A bill that would exempt military retirement pay and survivor benefits from state income taxes passed on a voice vote with no dissent in the House Revenue and Tax Committee Thursday.
State law already exempts $6,000 of veterans' retirement income from state income taxes. This bill would exempt all military retirement income and pay for it by taxing candy and soft drinks at the full sales tax rate. It also would tax unemployment compensation benefits, levy a sales tax on certain digital products, reduce the tax rate on soft drink powder and syrup and transfer general revenue to the state Medicaid trust fund.
An earlier version of the bill included the removal of a partial exemption on the sale of manufactured homes, but when it was amended, the tax on manufactured homes was replaced by a tax on digital downloads, including music and books.
The military retirement tax exemption would affect 29,000 military retirees, while reducing general revenue by $6.7 million in FY2018 and by $13.4 million in FY2019. This would be offset by an increase in the tax on candy and soft drinks, which would increase general revenue by $6.9 million in FY2018 and $13.8 million in FY2019, according to the Department of Finance and Administration's Legislative Impact Statement. Fiscal year 2018 begins July 1, 2017.
The bill also contains a reduction of the tax on syrups and powders used to make soft drinks, which would reduce revenue earmarked for Medicaid by $3 million in FY2018 and $5.9 million in FY2019. General revenue funds would be transferred to Medicaid to offset the reduction. To make up for the loss in general revenue, unemployment benefits and digital downloads would be taxed. Taxing unemployment benefits would increase general revenue by $1.6 million in FY2018 and $3.1 million in FY2019, while levying a sales tax on digital downloads would increase general revenue by $1.2 million in FY2018 and $2.4 million in FY2019, according to a legislative impact statement.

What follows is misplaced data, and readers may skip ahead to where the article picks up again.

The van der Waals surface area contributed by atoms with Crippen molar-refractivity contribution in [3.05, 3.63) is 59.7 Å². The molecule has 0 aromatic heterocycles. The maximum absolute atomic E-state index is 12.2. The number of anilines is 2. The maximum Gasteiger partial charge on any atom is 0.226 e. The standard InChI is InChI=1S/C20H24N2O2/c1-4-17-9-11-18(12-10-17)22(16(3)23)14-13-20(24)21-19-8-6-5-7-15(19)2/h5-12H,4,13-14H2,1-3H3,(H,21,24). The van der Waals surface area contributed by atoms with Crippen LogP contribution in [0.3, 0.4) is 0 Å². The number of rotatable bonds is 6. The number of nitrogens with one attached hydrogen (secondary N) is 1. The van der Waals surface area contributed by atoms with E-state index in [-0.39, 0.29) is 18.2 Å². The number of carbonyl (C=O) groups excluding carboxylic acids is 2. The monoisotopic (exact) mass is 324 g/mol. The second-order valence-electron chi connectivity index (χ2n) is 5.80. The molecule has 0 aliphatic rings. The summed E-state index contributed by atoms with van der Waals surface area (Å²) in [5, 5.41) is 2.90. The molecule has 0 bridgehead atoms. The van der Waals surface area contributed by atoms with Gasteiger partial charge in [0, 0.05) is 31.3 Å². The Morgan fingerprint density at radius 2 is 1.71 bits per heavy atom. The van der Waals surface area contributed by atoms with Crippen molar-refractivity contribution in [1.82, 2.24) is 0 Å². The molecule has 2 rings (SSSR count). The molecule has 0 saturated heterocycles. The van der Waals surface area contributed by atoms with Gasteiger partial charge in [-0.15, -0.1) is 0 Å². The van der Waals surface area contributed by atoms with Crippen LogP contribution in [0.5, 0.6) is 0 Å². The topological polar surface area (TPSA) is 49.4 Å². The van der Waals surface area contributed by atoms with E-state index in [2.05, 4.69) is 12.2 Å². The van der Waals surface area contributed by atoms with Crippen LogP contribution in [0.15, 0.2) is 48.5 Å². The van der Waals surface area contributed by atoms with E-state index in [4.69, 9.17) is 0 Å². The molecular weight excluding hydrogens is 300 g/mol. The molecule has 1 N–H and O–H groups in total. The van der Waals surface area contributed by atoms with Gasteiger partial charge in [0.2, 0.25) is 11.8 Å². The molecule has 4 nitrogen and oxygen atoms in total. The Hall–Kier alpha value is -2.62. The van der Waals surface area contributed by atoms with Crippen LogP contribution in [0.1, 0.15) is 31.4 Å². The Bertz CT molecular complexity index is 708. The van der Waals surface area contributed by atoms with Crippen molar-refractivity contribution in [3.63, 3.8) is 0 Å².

Despite the unanimous support for the retirement exemption, for nearly an hour preceding the vote, committee members voiced concern about how the exemption would be paid for and questioned other elements in the bill.
Rep. Kim Hendren (R-Gravette) said he supported the military retirement exemption, but in light of the $50 million tax cut that passed in the House and Senate on Monday, other fiscal responsibilities required consideration as well.
"How are we going to pay for the foster kids' care in this state?" Hendren asked. "How are we going to pay for prisons? How are we going to take care of highways?"
House Minority Leader Michael John Gray (D-Augusta) questioned why the bill contained a reduction in the corporate tax on the syrups and powders used to make soft drinks.
"It seems like this is another tax cut that's riding the coattails ... of the military retiree benefits," Gray said. "We are lowering the cost of the tax to the corporate interests and raising the tax on the consumer."
Paul Gehring with the Department of Finance and Administration, who answered some of the committee members questions about the bill, said, "In order to be revenue-neutral, we had to combine several elements of taxes." He said that when the bill was put together there was a decision to shift "a tax that's collected at the wholesale level and instead have it collected at the retail level."
Sen. Jake Files (R-Fort Smith), who also testified for the bill, said he would not have paid for the exemption in the same way. "I don't disagree that it seems like it's riding the coattails," said Files. "I think this was a way to achieve probably two goals at one time, and to make it revenue-neutral."
Rep. Les Eaves (R-Searcy) said he also supports the bill, but doesn't like how it would be paid for. "Not really sure what all these digital downloads are going to be all about," Eaves said. "Are they going to be students downloading digital books at college? Are those exempt?"
Gehring explained that according to Arkansas law, books purchased by public schools are exempt from state tax, but textbooks purchased by college students are subject to tax, and they would also be subject to tax under this bill.
"I'm for the bill, because I'm for the veteran's exemption," said Lt. Governor Tim Griffin, who was the first to testify for the bill after it was introduced.
"Every bill that we pass ... usually has a part you like and a part you don't like. But you still vote for them because you think the positive outweighs the negative."
Governor Hutchinson defended the syrup tax reduction when talking with reporters later in the day. "There was sufficient revenue to offset the syrup tax that was imposed years ago as a temporary measure to shore up Medicaid,"Hutchinson said. "That temporary tax, as usual, is just continuing forever, so it gave us an opportunity to reduce that -- not completely -- but to reduce it, and I think that's a good balance."
Speaker of the House Jeremy Gillam (R-Judsonia) said he expected the House to take up the bill early next week. Sen. Jane English (R-North Little Rock), lead sponsor of the Senate version of bill, said in an email that she expected the bill would be considered by the Senate Revenue and Tax Committee on Monday.
If the bill becomes law, military retirement and survivor benefits would become tax-exempt starting with the 2018 tax year.